8:00 – I greet my Iranian co-worker at the main doors. On a clear day, the double peaks of Ararat loom in the distance. Aragatz and other snow-capped ranges surround us. Jane is off to school smiling and doesn’t look back. Today she is going on a field trip downtown and using the metro to go to a fire station. I go to the staffroom and try to figure out a hot water dispenser with Russian writing on the buttons. In the hallway I chat with the director about his 30 years experience in international schools. I write an email about an upcoming school ski trip.

9:13 – Desks in a rectangle shape, I have my 12 year old class re-enact the battles of Marathon and Thermopylae. They’ve been assigned Ancient Greek characters from Plutarch’s Lives and they will have to discuss the Persian and Peloponnesian wars from their perspective.

10:00 – On break, I walk down the 100ft. high school hallway and greet the Spanish, Russian, and Armenian language teachers. The Russian class made a doll they will burn to bring on the Spring season (like “old man” filled with fireworks in Latin America). One of the math teachers has a PhD and works as a researcher at the university in the evenings. Loud yelling by the Cuban-American ensures everyone gets to class on time. The British and Canadian teachers say “excuse me?”

11:08 – In Literature (13yr old), we discuss superstitions in literature class and stage some “tableaux” scenes. I wonder whether To Kill a Mockingbird with strike a chord with the eight students in my 13 year old class. The cross-cultural discussions are always stimulating, as I learn just as much from them.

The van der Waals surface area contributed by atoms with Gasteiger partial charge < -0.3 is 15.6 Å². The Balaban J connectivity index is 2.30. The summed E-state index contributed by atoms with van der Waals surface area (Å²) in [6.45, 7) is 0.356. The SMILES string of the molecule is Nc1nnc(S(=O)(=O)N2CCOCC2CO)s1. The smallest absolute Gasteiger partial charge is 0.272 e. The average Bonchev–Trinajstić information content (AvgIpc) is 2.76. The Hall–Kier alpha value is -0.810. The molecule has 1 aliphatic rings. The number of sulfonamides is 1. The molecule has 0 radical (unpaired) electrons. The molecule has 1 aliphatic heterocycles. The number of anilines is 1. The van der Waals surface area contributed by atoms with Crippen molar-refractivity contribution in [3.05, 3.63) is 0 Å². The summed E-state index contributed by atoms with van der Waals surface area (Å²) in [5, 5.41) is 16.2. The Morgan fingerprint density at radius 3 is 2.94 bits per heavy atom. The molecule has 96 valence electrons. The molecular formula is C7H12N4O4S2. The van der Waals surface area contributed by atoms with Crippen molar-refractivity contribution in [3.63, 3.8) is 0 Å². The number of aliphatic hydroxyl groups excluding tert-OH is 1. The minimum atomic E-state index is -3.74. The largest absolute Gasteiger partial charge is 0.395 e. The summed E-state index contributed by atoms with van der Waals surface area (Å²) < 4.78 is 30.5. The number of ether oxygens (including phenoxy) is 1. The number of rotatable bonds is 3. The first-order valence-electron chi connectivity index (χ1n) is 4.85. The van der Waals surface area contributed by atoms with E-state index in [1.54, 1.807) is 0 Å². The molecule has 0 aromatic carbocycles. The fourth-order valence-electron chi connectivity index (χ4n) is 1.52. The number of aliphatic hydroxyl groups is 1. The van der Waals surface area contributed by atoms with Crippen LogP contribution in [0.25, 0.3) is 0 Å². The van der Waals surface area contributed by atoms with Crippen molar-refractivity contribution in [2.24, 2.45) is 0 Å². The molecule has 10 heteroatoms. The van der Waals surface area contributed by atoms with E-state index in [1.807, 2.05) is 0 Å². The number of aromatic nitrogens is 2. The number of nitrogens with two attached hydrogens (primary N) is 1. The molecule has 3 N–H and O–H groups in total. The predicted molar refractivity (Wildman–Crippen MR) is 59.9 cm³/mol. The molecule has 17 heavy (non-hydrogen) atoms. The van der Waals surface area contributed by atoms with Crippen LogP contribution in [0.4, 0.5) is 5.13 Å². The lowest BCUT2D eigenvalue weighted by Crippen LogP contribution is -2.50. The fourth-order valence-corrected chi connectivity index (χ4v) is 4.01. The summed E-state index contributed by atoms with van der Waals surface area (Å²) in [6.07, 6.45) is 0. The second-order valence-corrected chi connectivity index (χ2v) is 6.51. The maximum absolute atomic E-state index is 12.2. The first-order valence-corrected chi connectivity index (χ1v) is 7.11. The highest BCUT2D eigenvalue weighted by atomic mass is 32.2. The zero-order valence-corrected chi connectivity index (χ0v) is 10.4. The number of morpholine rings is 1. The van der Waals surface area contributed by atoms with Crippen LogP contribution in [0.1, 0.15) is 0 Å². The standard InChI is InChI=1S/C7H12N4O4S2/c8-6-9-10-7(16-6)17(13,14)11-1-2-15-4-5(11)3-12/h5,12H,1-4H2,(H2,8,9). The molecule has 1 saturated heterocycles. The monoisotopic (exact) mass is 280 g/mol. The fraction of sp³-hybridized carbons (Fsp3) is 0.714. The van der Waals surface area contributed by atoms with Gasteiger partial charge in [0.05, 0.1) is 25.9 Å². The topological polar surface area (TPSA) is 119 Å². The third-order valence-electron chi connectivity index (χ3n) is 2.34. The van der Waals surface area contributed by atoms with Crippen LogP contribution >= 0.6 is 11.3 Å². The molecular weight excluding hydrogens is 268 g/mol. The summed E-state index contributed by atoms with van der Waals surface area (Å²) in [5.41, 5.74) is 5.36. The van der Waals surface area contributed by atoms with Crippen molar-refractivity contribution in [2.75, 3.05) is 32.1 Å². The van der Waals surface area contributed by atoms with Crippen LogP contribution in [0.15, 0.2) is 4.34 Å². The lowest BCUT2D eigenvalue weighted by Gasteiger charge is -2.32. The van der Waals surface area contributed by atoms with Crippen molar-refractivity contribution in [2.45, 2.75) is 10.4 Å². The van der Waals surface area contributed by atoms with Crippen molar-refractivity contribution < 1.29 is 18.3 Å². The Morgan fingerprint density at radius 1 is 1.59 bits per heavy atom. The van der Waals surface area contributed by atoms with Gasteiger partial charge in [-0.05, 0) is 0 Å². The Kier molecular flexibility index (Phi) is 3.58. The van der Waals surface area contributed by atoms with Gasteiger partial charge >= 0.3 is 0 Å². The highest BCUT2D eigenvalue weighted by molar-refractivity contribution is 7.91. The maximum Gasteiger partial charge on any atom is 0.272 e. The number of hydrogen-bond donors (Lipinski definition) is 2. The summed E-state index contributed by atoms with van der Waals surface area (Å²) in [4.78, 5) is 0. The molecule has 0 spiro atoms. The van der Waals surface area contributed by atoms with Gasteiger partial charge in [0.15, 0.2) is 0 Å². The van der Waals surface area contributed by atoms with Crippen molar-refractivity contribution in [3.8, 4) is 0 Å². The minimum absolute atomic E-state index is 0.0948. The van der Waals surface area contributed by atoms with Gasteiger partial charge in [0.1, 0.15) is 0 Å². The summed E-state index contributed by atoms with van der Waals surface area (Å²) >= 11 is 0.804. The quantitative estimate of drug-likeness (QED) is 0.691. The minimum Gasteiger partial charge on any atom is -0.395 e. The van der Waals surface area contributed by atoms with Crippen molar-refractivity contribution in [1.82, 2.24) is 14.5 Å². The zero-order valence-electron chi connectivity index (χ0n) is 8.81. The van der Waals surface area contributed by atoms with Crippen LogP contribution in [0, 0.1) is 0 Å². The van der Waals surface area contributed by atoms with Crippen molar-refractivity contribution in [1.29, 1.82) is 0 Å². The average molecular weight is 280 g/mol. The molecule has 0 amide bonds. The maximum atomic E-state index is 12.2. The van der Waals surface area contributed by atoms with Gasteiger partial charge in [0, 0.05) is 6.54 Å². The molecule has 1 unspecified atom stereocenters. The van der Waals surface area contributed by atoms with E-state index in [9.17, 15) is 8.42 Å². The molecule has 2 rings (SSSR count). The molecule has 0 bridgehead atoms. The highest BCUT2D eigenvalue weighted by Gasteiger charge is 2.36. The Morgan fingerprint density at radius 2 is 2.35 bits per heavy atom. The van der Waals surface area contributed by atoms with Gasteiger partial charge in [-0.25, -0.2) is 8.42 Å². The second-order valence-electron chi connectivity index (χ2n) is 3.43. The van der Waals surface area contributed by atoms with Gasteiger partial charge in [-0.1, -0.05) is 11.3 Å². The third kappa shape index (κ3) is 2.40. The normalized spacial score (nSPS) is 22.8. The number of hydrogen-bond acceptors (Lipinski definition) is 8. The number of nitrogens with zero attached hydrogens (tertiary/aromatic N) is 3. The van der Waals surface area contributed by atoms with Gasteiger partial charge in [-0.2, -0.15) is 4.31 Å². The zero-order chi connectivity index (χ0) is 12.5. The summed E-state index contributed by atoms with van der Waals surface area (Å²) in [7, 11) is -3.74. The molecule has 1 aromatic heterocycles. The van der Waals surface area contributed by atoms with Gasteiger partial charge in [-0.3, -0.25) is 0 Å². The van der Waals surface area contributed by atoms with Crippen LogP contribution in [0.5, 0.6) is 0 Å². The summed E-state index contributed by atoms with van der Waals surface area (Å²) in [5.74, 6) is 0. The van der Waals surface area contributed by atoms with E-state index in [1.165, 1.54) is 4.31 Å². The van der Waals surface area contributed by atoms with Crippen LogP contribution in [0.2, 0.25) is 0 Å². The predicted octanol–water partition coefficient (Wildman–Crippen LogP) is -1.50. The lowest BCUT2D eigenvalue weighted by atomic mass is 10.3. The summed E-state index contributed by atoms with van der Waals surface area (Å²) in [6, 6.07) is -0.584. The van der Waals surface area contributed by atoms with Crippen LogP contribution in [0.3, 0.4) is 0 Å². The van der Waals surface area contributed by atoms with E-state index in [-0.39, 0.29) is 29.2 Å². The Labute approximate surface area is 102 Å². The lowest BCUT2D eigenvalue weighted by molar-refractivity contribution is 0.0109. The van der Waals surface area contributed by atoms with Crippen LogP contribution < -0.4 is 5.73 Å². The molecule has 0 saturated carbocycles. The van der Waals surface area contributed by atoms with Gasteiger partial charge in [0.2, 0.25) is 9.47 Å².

11:57 – My Armenian students are chatting about the worst of Eurovision, and playing “Rabiz” music for me on their laptops. I try to discuss prejudice toward Turkish and Azeris. I discover that one of them read Pride and Prejudice for fun last year.

12:30 – Ashot takes Jane home with Rachel and Alasdair. The police have visited Rachel and fortunately not asked for copies of our passports.

12:45 – I eat lunch with Armenian colleagues. One is a refugee from Syria. She has been here for 2 years. “The rebels started kidnapping Armenian kids to support their war against Asad” she says. When I ask her how her relatives survive, she says “by stealing”. She explains that she would like to go back, but that the religious tensions have been raised due the war, and Christians are no longer seen as equals.

1:20 – Religion in Rome and the rise of Christianity. I’m fascinated by the discussion about Jesus’ teachings – only of my students is familiar with them. None of them agree with loving your enemy – especially not the Azeris or Turks.

2:15 – read Greek Myths.

3:00 – I’m impressed by this 12 year old class. However, most of them are embassy kids and will be leaving after their 2 or 3 year terms. We plan persuasive speeches based on characters from Plutarch’s lives.

3:45 – school’s out. I mark assignments and then read some news from Canada.

4:00 – Ashot picks me up. He knows people in the army but is reluctant to talk about Nagorno-Karabakh. I stop by the supermarket and change some US dollars into Drams. The local fruit-seller rips me off, but I don’t argue with him. I pick up 25 cent bread and then take a look at the selection of Armenian brandy – Winston Churchill’s favourite.





4:30 – My kids jump all over me, play hide-and seek, and then we have a wonderful supper from Rachel – rice and baked chicken, and a lovely pudding made of chocolate imported by Rachel (with a slight tinge of goat in the milk). We Skype with family and friends from Canada. I read the kids stories.